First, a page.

Mercedes-Benz C-Class is Malaysia's best-seller, but not so in the rest of Asia, this is the reason
Hans · May 14, 2021 12:00 PM
In our part of the world, the Mercedes-Benz C-Class is the most common entry point into the three-point star’s family. Yes there’s the cheaper A-Class but that’s not a major volume seller here.
The C-Class is Mercedes-Benz Malaysia’s best-seller, followed by the GLC-Class and the A-Class - most are cars below the RM 300,000 limit. The E-Class ranks quite far behind, due to its price (from RM 318,270).
For many, owning a C-Class is a milestone, a step into a better life, and a mark of progress.
Just don’t tell any of that to your Korean friends / business associates, who will quietly snigger at such naivety.
You see, from the perspective of a Korean customer, owning a C-Class is a sign that you are not doing well in your business or career. It’s not something to brag about. Odd but true.
In Korea, the best-selling Mercedes-Benz model is not a C-Class, but an E-Class, which contributes nearly 50 percent of Mercedes-Benz Korea’s sales.
As of April, Mercedes-Benz Korea sold 11,165 units of the E-Class in 2021, putting it firmly ahead as the No.1 selling imported car in Korea, a title that the E-Class has held since it was launched in 2016.
More importantly, the E-Class’ dominance over the BMW 5 Series is nearly twice as much, 11,165 units versus 6,850 units for the first four months of 2021.
After the E-Class, the next best-seller for Mercedes-Benz Korea is the GLE-Class (2,489 units), followed by the S-Class (1,139 units), and GLC-Class (2,710 units). The C-Class doesn’t even rank in the top-5.
Yes, more Koreans buy a CLS or an AMG GT than a C-Class. The fact that the C-Class is reaching the end of its lifecycle so short supply is another factor but even in 2020, before the all-new W206 generation model made its global debut, the C-Class still ranked well behind the S-Class.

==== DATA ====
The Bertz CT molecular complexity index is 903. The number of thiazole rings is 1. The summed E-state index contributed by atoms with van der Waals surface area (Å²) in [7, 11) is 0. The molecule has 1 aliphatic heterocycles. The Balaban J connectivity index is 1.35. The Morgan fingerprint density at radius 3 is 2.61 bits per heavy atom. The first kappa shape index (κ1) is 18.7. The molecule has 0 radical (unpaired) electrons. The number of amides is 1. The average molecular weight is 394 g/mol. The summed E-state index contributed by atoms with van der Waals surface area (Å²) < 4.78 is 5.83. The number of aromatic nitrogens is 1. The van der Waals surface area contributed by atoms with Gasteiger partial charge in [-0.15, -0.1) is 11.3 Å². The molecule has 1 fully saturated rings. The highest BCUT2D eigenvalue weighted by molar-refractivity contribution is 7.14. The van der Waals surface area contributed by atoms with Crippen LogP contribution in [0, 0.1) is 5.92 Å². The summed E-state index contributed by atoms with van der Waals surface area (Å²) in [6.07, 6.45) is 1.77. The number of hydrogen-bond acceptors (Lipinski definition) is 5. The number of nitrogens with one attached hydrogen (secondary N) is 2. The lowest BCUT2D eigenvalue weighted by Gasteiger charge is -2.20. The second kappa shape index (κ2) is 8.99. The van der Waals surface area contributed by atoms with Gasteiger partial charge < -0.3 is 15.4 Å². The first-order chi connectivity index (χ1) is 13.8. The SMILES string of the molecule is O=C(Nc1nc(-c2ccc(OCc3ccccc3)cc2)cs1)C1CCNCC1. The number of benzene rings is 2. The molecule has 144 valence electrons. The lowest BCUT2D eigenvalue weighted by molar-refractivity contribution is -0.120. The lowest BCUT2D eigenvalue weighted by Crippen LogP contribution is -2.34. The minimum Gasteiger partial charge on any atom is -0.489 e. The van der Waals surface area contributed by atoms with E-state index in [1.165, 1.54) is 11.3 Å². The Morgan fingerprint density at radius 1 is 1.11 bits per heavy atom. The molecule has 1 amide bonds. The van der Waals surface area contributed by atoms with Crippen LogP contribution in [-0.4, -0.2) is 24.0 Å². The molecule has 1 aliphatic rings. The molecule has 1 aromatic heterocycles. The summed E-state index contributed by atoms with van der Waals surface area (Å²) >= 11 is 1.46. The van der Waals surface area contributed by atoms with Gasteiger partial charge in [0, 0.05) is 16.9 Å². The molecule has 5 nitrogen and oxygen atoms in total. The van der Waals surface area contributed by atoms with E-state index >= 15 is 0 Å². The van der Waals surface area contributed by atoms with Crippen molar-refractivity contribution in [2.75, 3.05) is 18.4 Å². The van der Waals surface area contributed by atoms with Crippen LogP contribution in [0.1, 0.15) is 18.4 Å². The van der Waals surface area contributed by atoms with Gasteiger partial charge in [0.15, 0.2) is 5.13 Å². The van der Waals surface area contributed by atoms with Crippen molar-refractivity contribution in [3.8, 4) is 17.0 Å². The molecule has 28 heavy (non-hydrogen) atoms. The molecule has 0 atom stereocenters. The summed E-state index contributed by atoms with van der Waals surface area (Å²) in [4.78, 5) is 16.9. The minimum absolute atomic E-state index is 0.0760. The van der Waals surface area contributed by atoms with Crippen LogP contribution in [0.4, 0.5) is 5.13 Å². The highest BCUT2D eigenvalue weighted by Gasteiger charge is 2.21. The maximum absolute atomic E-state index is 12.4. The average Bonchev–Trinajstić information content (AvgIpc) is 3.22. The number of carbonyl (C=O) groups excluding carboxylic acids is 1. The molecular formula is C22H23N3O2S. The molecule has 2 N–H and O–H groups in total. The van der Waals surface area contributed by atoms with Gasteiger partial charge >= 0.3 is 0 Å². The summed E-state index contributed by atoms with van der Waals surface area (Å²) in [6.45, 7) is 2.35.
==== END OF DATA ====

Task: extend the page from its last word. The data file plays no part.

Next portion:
This situation is not unique to Korea. In Taiwan, the best-selling Mercedes-Benz is the GLC-Class, followed by the E-Class, and the C-Class. In China, the GLC-Class outsells the C-Class. In Japan, the best-selling Mercedes is the G-Class.
Curious, I asked a friend familiar with the Korean car market to explain to me why Koreans don’t like the C-Class. He told to me that the reason is simply because the Koreans have a very different, somewhat supercharged measure of attachment towards luxury goods.
The Koreans are very progressive, hardworking individuals, and they like to reward themselves accordingly. They strive very hard for recognition and status symbols and for them, a C-Class (or even a 3 Series) just doesn’t cut it.
To which I said, “But isn’t this common across Asia, especially China?” My friend explained further, “No, the dynamics work quite differently here, even when judged by Asia's very high standards of luxury goods consumption. It’s because of the sheer dominance of Hyundai and Kia, which controls nearly 80 percent of the local car market.”